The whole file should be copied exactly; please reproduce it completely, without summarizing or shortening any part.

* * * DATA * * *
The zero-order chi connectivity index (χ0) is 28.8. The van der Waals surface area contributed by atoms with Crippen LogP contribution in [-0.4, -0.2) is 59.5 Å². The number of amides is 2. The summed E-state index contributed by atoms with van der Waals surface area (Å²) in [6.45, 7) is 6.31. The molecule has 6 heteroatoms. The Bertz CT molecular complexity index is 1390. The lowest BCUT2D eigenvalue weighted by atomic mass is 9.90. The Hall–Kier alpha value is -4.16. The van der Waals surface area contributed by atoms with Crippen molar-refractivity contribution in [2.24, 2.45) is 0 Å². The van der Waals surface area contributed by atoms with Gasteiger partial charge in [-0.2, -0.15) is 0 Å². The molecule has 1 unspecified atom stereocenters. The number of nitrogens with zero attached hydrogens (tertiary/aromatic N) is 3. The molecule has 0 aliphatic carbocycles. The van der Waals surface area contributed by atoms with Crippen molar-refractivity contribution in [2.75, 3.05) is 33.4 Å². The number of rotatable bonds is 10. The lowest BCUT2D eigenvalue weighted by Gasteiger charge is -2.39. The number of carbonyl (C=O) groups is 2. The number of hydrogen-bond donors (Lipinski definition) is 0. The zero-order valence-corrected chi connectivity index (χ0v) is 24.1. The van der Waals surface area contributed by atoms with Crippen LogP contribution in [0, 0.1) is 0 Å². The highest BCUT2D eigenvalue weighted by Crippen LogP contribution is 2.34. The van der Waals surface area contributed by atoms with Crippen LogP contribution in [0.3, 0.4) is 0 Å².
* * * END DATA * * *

The zero-order chi connectivity index (χ0) is 28.8. The van der Waals surface area contributed by atoms with Crippen LogP contribution in [-0.4, -0.2) is 59.5 Å². The number of amides is 2. The summed E-state index contributed by atoms with van der Waals surface area (Å²) in [6.45, 7) is 6.31. The molecule has 6 heteroatoms. The Bertz CT molecular complexity index is 1390. The lowest BCUT2D eigenvalue weighted by atomic mass is 9.90. The Hall–Kier alpha value is -4.16. The van der Waals surface area contributed by atoms with Crippen molar-refractivity contribution in [2.24, 2.45) is 0 Å². The van der Waals surface area contributed by atoms with Gasteiger partial charge in [-0.2, -0.15) is 0 Å². The molecule has 1 unspecified atom stereocenters. The number of nitrogens with zero attached hydrogens (tertiary/aromatic N) is 3. The molecule has 0 aliphatic carbocycles. The van der Waals surface area contributed by atoms with Crippen molar-refractivity contribution in [2.75, 3.05) is 33.4 Å². The number of rotatable bonds is 10. The lowest BCUT2D eigenvalue weighted by Gasteiger charge is -2.39. The number of carbonyl (C=O) groups is 2. The number of hydrogen-bond donors (Lipinski definition) is 0. The zero-order valence-corrected chi connectivity index (χ0v) is 24.1. The van der Waals surface area contributed by atoms with Crippen LogP contribution in [0, 0.1) is 0 Å². The highest BCUT2D eigenvalue weighted by Crippen LogP contribution is 2.34. The van der Waals surface area contributed by atoms with Crippen LogP contribution in [0.3, 0.4) is 0 Å².